Our PASSION,

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Mouse Model

This Section is Under Construction.

ZEBRAFISH MODEL

In collaboration with a local industry, we were able to develop a 3D in vivo zebrafish model to predict metastatic potential in cells as well as determine drug efficacy and toxicity in a fast and cost-effective animal model. Using our zebrafish model, we have shown that breast cells expressing higher amounts of Spy1 have a higher metastatic potential and are more drug resistant. We are continuing to optimize and develop different drug toxicity, drug efficacy, and metastasis models in the zebrafish.

organoids/cell culture systems

This Section is Under Construction.

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our research programs and projects

Tuberin Program

Cell Cycle Regulation by TSC2

Understanding how cells control cell growth and cell division is of pivotal importance for the development of treatments for diseases related to cell proliferation, as cancers.  Maintaining homeostasis requires communication between cell growth (mTOR signaling) and cell division (cell cycle regulation), however, the mechanism dictating the link to cell division is unresolved. One of the proteins responsible for the regulation of cell proliferation and cell growth is the protein product of the TSC2 gene, tuberin. Tuberin is known to form the Tuberous Sclerosis Complex (TSC) with the protein product of the TSC1 gene, hamartin, and this complex functions as a tumour suppressor.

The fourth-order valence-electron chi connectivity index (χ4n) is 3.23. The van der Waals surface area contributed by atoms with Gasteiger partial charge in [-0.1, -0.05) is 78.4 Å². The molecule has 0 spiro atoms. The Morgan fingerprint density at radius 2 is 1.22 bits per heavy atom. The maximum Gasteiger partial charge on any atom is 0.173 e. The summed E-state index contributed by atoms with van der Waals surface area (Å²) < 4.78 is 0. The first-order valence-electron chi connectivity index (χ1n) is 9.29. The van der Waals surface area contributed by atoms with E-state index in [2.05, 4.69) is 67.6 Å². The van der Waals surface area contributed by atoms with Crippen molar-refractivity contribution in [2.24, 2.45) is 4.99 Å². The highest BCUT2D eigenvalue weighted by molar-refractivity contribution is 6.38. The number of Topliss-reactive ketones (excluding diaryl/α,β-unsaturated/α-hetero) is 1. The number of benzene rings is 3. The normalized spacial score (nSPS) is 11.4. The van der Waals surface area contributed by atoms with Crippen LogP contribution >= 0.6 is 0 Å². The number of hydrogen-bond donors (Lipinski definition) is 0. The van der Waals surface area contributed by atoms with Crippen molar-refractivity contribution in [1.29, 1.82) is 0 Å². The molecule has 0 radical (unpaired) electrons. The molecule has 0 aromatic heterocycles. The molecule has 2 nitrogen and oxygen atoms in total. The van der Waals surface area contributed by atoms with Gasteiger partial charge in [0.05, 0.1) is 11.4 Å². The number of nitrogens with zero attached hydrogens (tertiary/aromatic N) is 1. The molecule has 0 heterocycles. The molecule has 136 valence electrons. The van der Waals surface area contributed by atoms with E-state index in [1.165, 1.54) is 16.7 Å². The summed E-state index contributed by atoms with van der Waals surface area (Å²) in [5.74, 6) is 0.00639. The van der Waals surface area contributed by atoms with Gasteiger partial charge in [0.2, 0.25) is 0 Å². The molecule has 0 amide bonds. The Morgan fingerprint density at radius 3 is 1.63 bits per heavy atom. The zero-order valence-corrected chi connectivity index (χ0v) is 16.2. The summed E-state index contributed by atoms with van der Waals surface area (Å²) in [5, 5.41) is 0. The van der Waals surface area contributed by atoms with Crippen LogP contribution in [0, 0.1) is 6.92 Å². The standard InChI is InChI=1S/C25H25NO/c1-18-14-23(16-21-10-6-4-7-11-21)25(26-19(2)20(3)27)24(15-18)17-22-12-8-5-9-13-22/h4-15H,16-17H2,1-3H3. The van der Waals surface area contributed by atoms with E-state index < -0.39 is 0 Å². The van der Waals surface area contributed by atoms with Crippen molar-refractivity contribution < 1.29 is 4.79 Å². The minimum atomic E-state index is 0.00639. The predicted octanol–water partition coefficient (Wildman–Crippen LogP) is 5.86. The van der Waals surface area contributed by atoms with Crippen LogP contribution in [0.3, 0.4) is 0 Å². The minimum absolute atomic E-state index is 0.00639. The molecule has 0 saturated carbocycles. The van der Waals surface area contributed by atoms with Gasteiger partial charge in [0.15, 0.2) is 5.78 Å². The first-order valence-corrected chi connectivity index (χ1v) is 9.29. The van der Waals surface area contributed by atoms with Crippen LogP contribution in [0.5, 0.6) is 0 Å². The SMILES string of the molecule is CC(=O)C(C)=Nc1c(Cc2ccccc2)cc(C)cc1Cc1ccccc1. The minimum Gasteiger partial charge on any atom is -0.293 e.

TSC disease is a devastating form of cancer affecting approximately 1:6000 children that occurs when either TSC1 or TSC2 has been mutated. Considering the severity and the prevalence of this disorder it is alarming that so little research has been done on tuberin and hamartin.

Up to now, it has been demonstrated that the TSC functions as a negative regulator of protein synthesis and cell cycle progression through G1/S. This is because of Tuberin’s GTPase activity that indirectly inhibits the mammalian target of rapamycin (mTOR) pathway. With ample nutrition, Tuberin is inhibited by growth factor signaling, such as Akt/PKB, mTOR is activated, and protein synthesis occurs. Homeostatic regulation over cell size relies on a cell determining when it has reached exactly two times its original volume to trigger cell division.

Our lab has determined that Tuberin also controls the G2/M transition by direct binding to the mitotic CyclinB1 (CycB1) to regulate its subcellular localization and control mitotic onset. This regulation is nutrient-dependent and critical to cell size. We have characterized binding regions on Tuberin and CycB1 and are studying how disruptions to this interaction affect cell growth and division. You can read about our results here and here.

More studies are needed to determine the pivotal steps of Tuberin/CycB1 interaction. Right now, my group is working on the construction of cells lines harbouring clinical tuberin mutations using CRISPR-Cas9 techniques and through a collaboration with the Chemical and Biochemistry Department we are using in silico modeling and alanine scanning to identify specific mutations that can abrogate the interaction of tuberin with its partners, as hamartin and CycB1.